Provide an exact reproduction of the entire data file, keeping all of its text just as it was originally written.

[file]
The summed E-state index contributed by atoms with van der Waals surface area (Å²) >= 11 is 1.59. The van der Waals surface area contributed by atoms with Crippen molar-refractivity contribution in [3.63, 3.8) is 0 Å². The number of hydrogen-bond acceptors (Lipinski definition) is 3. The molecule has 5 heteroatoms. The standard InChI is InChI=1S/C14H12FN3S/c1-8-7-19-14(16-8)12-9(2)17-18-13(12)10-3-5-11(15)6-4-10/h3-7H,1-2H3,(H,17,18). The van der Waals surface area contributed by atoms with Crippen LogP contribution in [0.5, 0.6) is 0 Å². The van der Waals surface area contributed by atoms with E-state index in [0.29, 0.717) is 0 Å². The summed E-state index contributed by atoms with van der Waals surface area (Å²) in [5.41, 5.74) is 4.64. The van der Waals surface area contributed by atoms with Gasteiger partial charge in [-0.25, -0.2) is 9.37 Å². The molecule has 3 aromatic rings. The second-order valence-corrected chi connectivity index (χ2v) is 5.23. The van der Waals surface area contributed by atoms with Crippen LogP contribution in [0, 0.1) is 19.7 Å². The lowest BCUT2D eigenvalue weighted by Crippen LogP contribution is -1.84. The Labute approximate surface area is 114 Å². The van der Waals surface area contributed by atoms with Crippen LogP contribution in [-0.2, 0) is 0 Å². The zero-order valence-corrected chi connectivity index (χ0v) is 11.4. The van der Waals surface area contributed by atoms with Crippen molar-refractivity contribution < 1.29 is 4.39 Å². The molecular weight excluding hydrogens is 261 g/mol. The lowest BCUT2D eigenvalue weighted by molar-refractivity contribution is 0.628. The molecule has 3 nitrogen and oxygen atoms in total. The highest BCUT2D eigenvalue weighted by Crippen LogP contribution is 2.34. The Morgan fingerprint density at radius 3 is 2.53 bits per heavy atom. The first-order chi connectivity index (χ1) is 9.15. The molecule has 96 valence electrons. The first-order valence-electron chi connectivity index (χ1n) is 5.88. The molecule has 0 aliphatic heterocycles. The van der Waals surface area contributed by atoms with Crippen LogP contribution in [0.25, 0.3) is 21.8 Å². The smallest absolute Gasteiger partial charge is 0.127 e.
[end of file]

The summed E-state index contributed by atoms with van der Waals surface area (Å²) >= 11 is 1.59. The van der Waals surface area contributed by atoms with Crippen molar-refractivity contribution in [3.63, 3.8) is 0 Å². The number of hydrogen-bond acceptors (Lipinski definition) is 3. The molecule has 5 heteroatoms. The standard InChI is InChI=1S/C14H12FN3S/c1-8-7-19-14(16-8)12-9(2)17-18-13(12)10-3-5-11(15)6-4-10/h3-7H,1-2H3,(H,17,18). The van der Waals surface area contributed by atoms with Crippen LogP contribution in [0.5, 0.6) is 0 Å². The van der Waals surface area contributed by atoms with E-state index in [0.29, 0.717) is 0 Å². The summed E-state index contributed by atoms with van der Waals surface area (Å²) in [5.41, 5.74) is 4.64. The van der Waals surface area contributed by atoms with Gasteiger partial charge in [-0.25, -0.2) is 9.37 Å². The molecule has 3 aromatic rings. The second-order valence-corrected chi connectivity index (χ2v) is 5.23. The van der Waals surface area contributed by atoms with Crippen LogP contribution in [0, 0.1) is 19.7 Å². The lowest BCUT2D eigenvalue weighted by Crippen LogP contribution is -1.84. The Labute approximate surface area is 114 Å². The van der Waals surface area contributed by atoms with Crippen LogP contribution in [-0.2, 0) is 0 Å². The zero-order valence-corrected chi connectivity index (χ0v) is 11.4. The van der Waals surface area contributed by atoms with Crippen molar-refractivity contribution < 1.29 is 4.39 Å². The molecular weight excluding hydrogens is 261 g/mol. The lowest BCUT2D eigenvalue weighted by molar-refractivity contribution is 0.628. The molecule has 3 nitrogen and oxygen atoms in total. The highest BCUT2D eigenvalue weighted by Crippen LogP contribution is 2.34. The Morgan fingerprint density at radius 3 is 2.53 bits per heavy atom. The first-order chi connectivity index (χ1) is 9.15. The molecule has 96 valence electrons. The first-order valence-electron chi connectivity index (χ1n) is 5.88. The molecule has 0 aliphatic heterocycles. The van der Waals surface area contributed by atoms with Crippen LogP contribution in [0.25, 0.3) is 21.8 Å². The smallest absolute Gasteiger partial charge is 0.127 e.